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Phase-contrast cine MR gives musculoskeletal imaging dynamic twist

Phase-contrast cine MR gives musculoskeletal imaging dynamic twist

A new space shuttle mission reminds musculoskeletal specialists that astronauts share with bedridden patients a susceptibility to muscle and tendon atrophy. Phase-contrast cine MR at 3T provides a useful, accurate way to guide management of this atrophy, according to researchers at the University of California, Los Angeles.

Chronic unloading — during space flight, after severe fractures, or following prolonged whole-body immobilization — leaves muscles prone to fast atrophy and protein loss. It also has adverse effects on the mechanical properties of the tendons, leading to deterioration of overall musculoskeletal function.

Measuring the stiffness of the Achilles tendon could help predict and monitor recovery after sustained unloading. The microscopic detail of tendon fibers and movement artifacts inherent to these MSK structures, however, pose considerable challenges for conventional MR. A new technique that combines phase-contrast 3T MRI and an MR-compatible dynamometer allows noninvasive stiffness measurements in vivo, said principal investigator Dongsuk Shin of UCLA's biomedical engineering department.

Shin and colleagues recruited seven healthy subjects who underwent chronic unloading of one leg induced by 30 days of unilateral lower limb suspension (ULLS) followed by six weeks of physical rehabilitation. The investigators performed phase-contrast cine 3T MR scanning using a multichannel phased-array coil. They also used a strain-measuring dynamometer placed inside the cast covering the affected leg to monitor changes in Achilles tendon stiffness. Scanning took place before and immediately after ULLS and at weeks one, two, four, and six of physical rehabilitation.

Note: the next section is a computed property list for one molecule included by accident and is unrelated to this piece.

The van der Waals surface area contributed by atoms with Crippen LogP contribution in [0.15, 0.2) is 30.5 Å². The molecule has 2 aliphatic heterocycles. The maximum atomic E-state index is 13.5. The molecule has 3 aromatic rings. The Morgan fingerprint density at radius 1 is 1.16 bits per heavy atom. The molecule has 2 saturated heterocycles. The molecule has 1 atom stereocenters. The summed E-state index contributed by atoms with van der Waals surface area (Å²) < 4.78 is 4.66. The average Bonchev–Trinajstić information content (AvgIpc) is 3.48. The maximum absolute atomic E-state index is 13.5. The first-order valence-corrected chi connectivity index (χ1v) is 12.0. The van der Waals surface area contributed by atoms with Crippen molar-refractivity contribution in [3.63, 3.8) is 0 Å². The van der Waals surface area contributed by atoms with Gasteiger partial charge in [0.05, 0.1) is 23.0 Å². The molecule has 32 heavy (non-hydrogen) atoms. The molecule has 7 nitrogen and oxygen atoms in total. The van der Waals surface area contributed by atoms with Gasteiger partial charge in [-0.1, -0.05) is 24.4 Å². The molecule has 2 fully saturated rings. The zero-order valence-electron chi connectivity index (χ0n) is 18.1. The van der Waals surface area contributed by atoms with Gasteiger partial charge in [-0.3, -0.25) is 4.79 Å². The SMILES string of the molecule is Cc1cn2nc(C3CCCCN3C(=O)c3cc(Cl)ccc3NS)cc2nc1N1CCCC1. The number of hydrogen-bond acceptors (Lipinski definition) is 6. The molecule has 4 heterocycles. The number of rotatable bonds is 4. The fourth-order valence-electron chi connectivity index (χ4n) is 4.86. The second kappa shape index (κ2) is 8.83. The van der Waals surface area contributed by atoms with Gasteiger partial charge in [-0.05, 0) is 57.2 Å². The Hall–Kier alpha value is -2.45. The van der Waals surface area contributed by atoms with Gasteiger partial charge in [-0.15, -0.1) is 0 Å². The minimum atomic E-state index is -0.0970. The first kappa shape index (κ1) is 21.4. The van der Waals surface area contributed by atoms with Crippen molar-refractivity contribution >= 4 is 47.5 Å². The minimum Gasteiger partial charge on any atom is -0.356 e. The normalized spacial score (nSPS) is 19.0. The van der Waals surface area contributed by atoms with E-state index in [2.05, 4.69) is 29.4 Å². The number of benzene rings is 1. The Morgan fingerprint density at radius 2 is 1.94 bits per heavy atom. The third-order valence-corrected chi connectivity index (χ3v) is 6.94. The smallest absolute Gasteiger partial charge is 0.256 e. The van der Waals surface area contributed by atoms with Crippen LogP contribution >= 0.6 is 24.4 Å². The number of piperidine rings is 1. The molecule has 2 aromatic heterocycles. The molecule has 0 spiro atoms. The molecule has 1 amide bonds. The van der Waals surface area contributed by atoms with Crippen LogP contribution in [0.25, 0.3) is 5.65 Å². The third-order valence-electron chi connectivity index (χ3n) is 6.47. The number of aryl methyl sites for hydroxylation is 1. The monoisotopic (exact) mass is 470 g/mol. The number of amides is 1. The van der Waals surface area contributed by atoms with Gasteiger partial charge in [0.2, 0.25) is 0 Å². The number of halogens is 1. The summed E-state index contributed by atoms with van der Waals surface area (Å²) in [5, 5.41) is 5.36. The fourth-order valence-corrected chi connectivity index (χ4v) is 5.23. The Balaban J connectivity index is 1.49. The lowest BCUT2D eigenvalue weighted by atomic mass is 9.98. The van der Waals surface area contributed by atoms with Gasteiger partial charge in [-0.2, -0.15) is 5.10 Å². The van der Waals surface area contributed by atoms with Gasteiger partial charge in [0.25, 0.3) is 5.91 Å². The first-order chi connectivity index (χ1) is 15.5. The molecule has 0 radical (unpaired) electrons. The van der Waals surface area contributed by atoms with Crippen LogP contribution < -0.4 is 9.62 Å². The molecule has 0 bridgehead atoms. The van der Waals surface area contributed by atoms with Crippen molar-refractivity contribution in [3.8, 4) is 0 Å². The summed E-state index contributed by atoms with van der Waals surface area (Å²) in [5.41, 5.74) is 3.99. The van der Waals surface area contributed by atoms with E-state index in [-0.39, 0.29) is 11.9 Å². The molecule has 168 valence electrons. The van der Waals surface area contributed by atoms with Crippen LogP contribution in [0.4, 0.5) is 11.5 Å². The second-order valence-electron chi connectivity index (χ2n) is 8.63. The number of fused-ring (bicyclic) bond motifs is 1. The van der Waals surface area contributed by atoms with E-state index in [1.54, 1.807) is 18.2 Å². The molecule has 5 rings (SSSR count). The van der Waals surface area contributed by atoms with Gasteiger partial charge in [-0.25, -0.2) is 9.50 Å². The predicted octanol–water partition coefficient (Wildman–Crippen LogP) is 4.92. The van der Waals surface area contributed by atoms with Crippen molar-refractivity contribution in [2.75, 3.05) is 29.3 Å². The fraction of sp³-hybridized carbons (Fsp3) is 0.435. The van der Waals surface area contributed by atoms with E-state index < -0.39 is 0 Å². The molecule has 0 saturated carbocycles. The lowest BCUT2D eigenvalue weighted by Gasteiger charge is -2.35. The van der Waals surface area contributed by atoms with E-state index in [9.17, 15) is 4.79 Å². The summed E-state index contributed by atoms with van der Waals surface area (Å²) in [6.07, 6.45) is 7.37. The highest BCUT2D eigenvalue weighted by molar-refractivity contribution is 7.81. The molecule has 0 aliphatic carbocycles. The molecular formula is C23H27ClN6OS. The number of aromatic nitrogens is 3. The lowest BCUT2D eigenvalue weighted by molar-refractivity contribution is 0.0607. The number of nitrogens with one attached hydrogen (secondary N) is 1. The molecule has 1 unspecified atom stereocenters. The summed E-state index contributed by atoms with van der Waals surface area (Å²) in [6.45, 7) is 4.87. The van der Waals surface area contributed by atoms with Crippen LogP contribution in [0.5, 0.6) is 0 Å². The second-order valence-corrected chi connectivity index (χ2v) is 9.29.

The investigators found the phase-contrast cine technique successfully quantified the Achilles tendon changes after 30 days of chronic unloading. Data provided insight into the genesis and implications of strain injuries leading to or resulting from chronic unloading. Shin presented his group's findings at the 2006 International Society for Magnetic Resonance in Medicine meeting.

The fiberglass cast used to immobilize the leg induced 86 isometric tendon contractions that were captured in 22 phases using a FLASH 2D phase-contrast sequence with a temporal resolution of 80 msec. The phase-contrast cine technique showed the Achilles tendon stiffness decreased from 62.27 Newtons per millimeter (N/mm) to 42.07 N/mm, representing a 32.4% overall reduction. Stiffness gradually recovered to normal levels during the six weeks of physical therapy.

The study underscores the increased interest in 3T MR applications in clinical practice as well as its usefulness for imaging of tiny anatomic structures. The technique may lead MSK specialists to rethink the conventional wisdom regarding MR imaging as a "static" imaging modality. Findings suggest phase-contrast cine could open a new front in the assessment and management of MSK injuries using motion-based studies.

"Phase-contrast imaging at 3T for tracking muscle movement offers the distinctive advantage of high spatial resolution and large field-of-view," Shin said.

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